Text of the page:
these bears, and we were real glad
the bear was going to be relocat-


ed."
The bear was transported to
the FWC Tate's Hell office and
Warwick and FWC's Ron Copley
relocated the bear to the Osceola
National Forest near Lake City.
"He was going up under peo-
ple's houses, probably trying to
cool off," Chandler said. "Kids
were going up and down the
stairs and anything might hap-
pen. We're all pulling for the bear
to get adjusted in his new home."
When FWC press officers is-
sued a press release on the rescue,
newspapers and television net-
works across the world picked up
the story. He was interviewed on
several network TV shows, and
newspapers as far as Australia
ran the story and photos, which
were taken by Alligator Point res-
ident Becky Bickerstaff. -


State's new saltwater reptile is the loggerhead turtle


Starting July 1, the logger-
head sea turtle is the official Flor-
ida saltwater reptile.
According to the Florida
Fish and Wildlife Conservation
Commission (FWC), the logger-
head sea turtle (scientific name:
Carctta caretta) is the most com-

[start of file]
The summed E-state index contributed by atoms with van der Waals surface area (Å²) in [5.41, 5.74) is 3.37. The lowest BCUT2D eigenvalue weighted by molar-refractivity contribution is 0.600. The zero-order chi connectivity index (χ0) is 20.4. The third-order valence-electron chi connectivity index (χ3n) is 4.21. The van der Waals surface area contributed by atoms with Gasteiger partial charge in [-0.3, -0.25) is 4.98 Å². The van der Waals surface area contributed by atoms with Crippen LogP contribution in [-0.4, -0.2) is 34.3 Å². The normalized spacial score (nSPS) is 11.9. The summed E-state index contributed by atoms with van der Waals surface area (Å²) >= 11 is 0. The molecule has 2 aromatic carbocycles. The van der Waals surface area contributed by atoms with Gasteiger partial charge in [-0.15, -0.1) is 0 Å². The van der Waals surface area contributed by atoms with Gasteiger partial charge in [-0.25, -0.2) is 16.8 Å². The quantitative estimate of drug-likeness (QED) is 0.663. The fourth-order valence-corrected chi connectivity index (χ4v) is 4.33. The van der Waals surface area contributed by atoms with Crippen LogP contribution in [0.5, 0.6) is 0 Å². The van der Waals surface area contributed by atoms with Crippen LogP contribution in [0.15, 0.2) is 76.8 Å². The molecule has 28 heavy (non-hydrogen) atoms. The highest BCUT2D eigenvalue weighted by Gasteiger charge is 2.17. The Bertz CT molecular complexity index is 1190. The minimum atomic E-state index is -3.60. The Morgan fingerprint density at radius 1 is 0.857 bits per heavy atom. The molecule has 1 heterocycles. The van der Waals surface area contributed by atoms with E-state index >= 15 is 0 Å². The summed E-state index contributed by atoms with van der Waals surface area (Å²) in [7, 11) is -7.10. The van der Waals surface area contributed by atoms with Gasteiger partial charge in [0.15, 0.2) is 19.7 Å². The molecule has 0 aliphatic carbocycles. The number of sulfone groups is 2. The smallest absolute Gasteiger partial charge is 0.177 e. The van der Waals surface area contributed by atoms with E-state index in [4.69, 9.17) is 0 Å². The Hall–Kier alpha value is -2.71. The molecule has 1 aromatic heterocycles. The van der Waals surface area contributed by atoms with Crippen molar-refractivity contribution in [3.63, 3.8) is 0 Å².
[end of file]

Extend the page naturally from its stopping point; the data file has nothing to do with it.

mon sea turtle to nest along Flor-
ida's coast. Its designation as the
official Florida saltwater reptile
recognizes this threatened spe-
cies at a time when loggerhead
nest counts are down.
Typically, about 90 percent
of loggerhead nests in the United
States are in Florida. Almost half
the loggerhead nests in the world
occur on Florida's beaches.
Over the past 19 years, Flor-
ida's loggerhead sea turtle nest
counts have declined 37 per-
cent. The species nests from late
April until September in Flori-
da. Hatchlings emerge after in-
cubating in warm sand for two


months.
The FWC credits students
from the Florida State Universi-
ty School's Middle School Sci-
ence Honors Class for pursuing
the state symbol designation dur-
ing the 2007-08 school year and
the 2008 legislative session.
The loggerhead sea turtle was
one of four symbols the students
proposed for addition to the state
list. Working with State Repre-
sentative Curtis Richardson (D)-
Tallahassee), the students pro-
vided information and answered
questions regarding the symbols.
Richardson amended an already-
existing state symbol bill to in-
clude the loggerhead sea turtle.
The FWC's Imperiled Spe-
cies Management Section admin-
isters protection and conservation
of Florida's sea turtles with fund-
ing from a sea turtle specialty li-
cense plate, which also features a
loggerhead hatchling, and from


annual sea turtle decal sales.
FWC staff assists with re-
search, recovery, beach construc-
tion permit review, lighting is-
sues, educational materials and
administration in addition to co-
ordinating a network of volun-
teers around the state who record